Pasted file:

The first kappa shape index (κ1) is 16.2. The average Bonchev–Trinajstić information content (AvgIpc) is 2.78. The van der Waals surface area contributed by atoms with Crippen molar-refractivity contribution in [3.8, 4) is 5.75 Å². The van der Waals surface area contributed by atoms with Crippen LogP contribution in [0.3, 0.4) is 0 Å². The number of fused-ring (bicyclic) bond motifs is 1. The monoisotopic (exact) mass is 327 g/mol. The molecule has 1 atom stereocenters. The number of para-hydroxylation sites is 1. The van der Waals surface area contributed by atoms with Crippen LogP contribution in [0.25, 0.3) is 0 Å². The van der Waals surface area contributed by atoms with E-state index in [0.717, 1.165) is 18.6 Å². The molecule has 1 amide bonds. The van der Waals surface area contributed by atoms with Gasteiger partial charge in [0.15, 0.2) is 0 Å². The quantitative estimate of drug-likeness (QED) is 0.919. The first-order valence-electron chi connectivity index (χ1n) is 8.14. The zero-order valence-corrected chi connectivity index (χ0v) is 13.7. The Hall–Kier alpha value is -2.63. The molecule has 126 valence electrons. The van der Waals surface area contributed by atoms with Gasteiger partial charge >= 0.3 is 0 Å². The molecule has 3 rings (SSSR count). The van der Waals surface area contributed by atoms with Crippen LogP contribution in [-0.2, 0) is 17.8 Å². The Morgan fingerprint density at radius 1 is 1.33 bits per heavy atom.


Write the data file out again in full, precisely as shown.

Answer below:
The first kappa shape index (κ1) is 16.2. The average Bonchev–Trinajstić information content (AvgIpc) is 2.78. The van der Waals surface area contributed by atoms with Crippen molar-refractivity contribution in [3.8, 4) is 5.75 Å². The van der Waals surface area contributed by atoms with Crippen LogP contribution in [0.3, 0.4) is 0 Å². The number of fused-ring (bicyclic) bond motifs is 1. The monoisotopic (exact) mass is 327 g/mol. The molecule has 1 atom stereocenters. The number of para-hydroxylation sites is 1. The van der Waals surface area contributed by atoms with Crippen LogP contribution in [0.25, 0.3) is 0 Å². The van der Waals surface area contributed by atoms with E-state index in [0.717, 1.165) is 18.6 Å². The molecule has 1 amide bonds. The van der Waals surface area contributed by atoms with Gasteiger partial charge in [0.15, 0.2) is 0 Å². The quantitative estimate of drug-likeness (QED) is 0.919. The first-order valence-electron chi connectivity index (χ1n) is 8.14. The zero-order valence-corrected chi connectivity index (χ0v) is 13.7. The Hall–Kier alpha value is -2.63. The molecule has 126 valence electrons. The van der Waals surface area contributed by atoms with Gasteiger partial charge >= 0.3 is 0 Å². The molecule has 3 rings (SSSR count). The van der Waals surface area contributed by atoms with Crippen LogP contribution in [-0.2, 0) is 17.8 Å². The Morgan fingerprint density at radius 1 is 1.33 bits per heavy atom.